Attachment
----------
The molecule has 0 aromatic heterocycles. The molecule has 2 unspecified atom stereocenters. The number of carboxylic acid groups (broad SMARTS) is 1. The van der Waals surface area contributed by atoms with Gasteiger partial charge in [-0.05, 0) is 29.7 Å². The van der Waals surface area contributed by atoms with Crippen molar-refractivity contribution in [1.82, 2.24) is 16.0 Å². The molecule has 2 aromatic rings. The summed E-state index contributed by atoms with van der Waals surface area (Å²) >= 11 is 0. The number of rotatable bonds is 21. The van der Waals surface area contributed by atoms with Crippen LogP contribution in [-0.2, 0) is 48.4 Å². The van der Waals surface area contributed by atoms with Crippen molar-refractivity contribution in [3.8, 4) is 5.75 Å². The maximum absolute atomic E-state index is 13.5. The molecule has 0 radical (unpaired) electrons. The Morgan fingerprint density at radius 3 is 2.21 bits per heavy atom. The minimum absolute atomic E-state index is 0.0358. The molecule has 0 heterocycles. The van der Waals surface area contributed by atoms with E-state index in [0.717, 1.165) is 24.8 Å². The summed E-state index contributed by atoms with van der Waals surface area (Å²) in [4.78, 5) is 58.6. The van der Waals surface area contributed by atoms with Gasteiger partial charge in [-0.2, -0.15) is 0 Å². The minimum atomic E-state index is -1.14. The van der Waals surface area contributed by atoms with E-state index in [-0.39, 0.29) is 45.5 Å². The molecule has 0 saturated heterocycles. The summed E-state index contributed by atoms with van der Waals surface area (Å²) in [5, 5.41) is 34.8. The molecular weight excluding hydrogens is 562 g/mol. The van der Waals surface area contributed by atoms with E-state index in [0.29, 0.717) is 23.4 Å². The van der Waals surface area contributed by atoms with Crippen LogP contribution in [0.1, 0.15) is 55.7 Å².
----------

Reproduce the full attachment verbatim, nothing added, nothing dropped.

The molecule has 0 aromatic heterocycles. The molecule has 2 unspecified atom stereocenters. The number of carboxylic acid groups (broad SMARTS) is 1. The van der Waals surface area contributed by atoms with Gasteiger partial charge in [-0.05, 0) is 29.7 Å². The van der Waals surface area contributed by atoms with Crippen molar-refractivity contribution in [1.82, 2.24) is 16.0 Å². The molecule has 2 aromatic rings. The summed E-state index contributed by atoms with van der Waals surface area (Å²) >= 11 is 0. The number of rotatable bonds is 21. The van der Waals surface area contributed by atoms with Crippen LogP contribution in [-0.2, 0) is 48.4 Å². The van der Waals surface area contributed by atoms with Crippen molar-refractivity contribution in [3.8, 4) is 5.75 Å². The maximum absolute atomic E-state index is 13.5. The molecule has 0 radical (unpaired) electrons. The Morgan fingerprint density at radius 3 is 2.21 bits per heavy atom. The minimum absolute atomic E-state index is 0.0358. The molecule has 0 heterocycles. The van der Waals surface area contributed by atoms with E-state index in [0.717, 1.165) is 24.8 Å². The summed E-state index contributed by atoms with van der Waals surface area (Å²) in [4.78, 5) is 58.6. The van der Waals surface area contributed by atoms with Gasteiger partial charge in [-0.2, -0.15) is 0 Å². The minimum atomic E-state index is -1.14. The van der Waals surface area contributed by atoms with E-state index in [-0.39, 0.29) is 45.5 Å². The molecule has 0 saturated heterocycles. The summed E-state index contributed by atoms with van der Waals surface area (Å²) in [5, 5.41) is 34.8. The molecular weight excluding hydrogens is 562 g/mol. The van der Waals surface area contributed by atoms with E-state index in [0.29, 0.717) is 23.4 Å². The van der Waals surface area contributed by atoms with Crippen LogP contribution in [0.1, 0.15) is 55.7 Å².